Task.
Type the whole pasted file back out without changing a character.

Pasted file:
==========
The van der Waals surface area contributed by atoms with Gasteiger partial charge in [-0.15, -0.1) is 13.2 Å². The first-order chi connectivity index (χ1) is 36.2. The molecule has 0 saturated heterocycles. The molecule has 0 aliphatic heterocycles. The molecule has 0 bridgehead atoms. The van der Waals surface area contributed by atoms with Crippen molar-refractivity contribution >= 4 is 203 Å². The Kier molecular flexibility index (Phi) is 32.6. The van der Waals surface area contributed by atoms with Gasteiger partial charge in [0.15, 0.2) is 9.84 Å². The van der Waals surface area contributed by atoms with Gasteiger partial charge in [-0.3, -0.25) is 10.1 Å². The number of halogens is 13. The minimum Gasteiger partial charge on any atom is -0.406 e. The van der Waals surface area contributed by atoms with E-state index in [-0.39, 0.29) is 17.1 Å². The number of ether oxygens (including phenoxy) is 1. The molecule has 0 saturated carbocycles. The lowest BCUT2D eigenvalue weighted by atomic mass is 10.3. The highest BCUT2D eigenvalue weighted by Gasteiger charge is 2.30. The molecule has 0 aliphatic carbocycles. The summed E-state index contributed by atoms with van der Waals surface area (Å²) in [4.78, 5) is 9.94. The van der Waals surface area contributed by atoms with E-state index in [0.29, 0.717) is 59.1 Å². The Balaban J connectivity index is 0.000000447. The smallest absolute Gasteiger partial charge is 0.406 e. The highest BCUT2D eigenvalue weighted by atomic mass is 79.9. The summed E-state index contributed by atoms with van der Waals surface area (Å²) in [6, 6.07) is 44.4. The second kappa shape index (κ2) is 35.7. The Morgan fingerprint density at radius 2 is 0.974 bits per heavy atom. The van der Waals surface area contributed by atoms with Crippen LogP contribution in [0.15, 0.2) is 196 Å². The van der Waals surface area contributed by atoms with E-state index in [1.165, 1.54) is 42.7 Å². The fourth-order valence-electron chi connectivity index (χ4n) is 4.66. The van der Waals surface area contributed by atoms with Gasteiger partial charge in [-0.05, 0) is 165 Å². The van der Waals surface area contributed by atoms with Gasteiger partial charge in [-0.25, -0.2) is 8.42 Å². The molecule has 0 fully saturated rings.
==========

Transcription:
The van der Waals surface area contributed by atoms with Gasteiger partial charge in [-0.15, -0.1) is 13.2 Å². The first-order chi connectivity index (χ1) is 36.2. The molecule has 0 saturated heterocycles. The molecule has 0 aliphatic heterocycles. The molecule has 0 bridgehead atoms. The van der Waals surface area contributed by atoms with Crippen molar-refractivity contribution >= 4 is 203 Å². The Kier molecular flexibility index (Phi) is 32.6. The van der Waals surface area contributed by atoms with Gasteiger partial charge in [0.15, 0.2) is 9.84 Å². The van der Waals surface area contributed by atoms with Gasteiger partial charge in [-0.3, -0.25) is 10.1 Å². The number of halogens is 13. The minimum Gasteiger partial charge on any atom is -0.406 e. The van der Waals surface area contributed by atoms with E-state index in [-0.39, 0.29) is 17.1 Å². The number of ether oxygens (including phenoxy) is 1. The molecule has 0 saturated carbocycles. The lowest BCUT2D eigenvalue weighted by atomic mass is 10.3. The highest BCUT2D eigenvalue weighted by Gasteiger charge is 2.30. The molecule has 0 aliphatic carbocycles. The summed E-state index contributed by atoms with van der Waals surface area (Å²) in [4.78, 5) is 9.94. The van der Waals surface area contributed by atoms with E-state index in [0.29, 0.717) is 59.1 Å². The Balaban J connectivity index is 0.000000447. The smallest absolute Gasteiger partial charge is 0.406 e. The highest BCUT2D eigenvalue weighted by atomic mass is 79.9. The summed E-state index contributed by atoms with van der Waals surface area (Å²) in [6, 6.07) is 44.4. The second kappa shape index (κ2) is 35.7. The Morgan fingerprint density at radius 2 is 0.974 bits per heavy atom. The van der Waals surface area contributed by atoms with Crippen LogP contribution in [0.15, 0.2) is 196 Å². The van der Waals surface area contributed by atoms with E-state index in [1.165, 1.54) is 42.7 Å². The fourth-order valence-electron chi connectivity index (χ4n) is 4.66. The van der Waals surface area contributed by atoms with Gasteiger partial charge in [-0.05, 0) is 165 Å². The van der Waals surface area contributed by atoms with Gasteiger partial charge in [-0.25, -0.2) is 8.42 Å². The molecule has 0 fully saturated rings.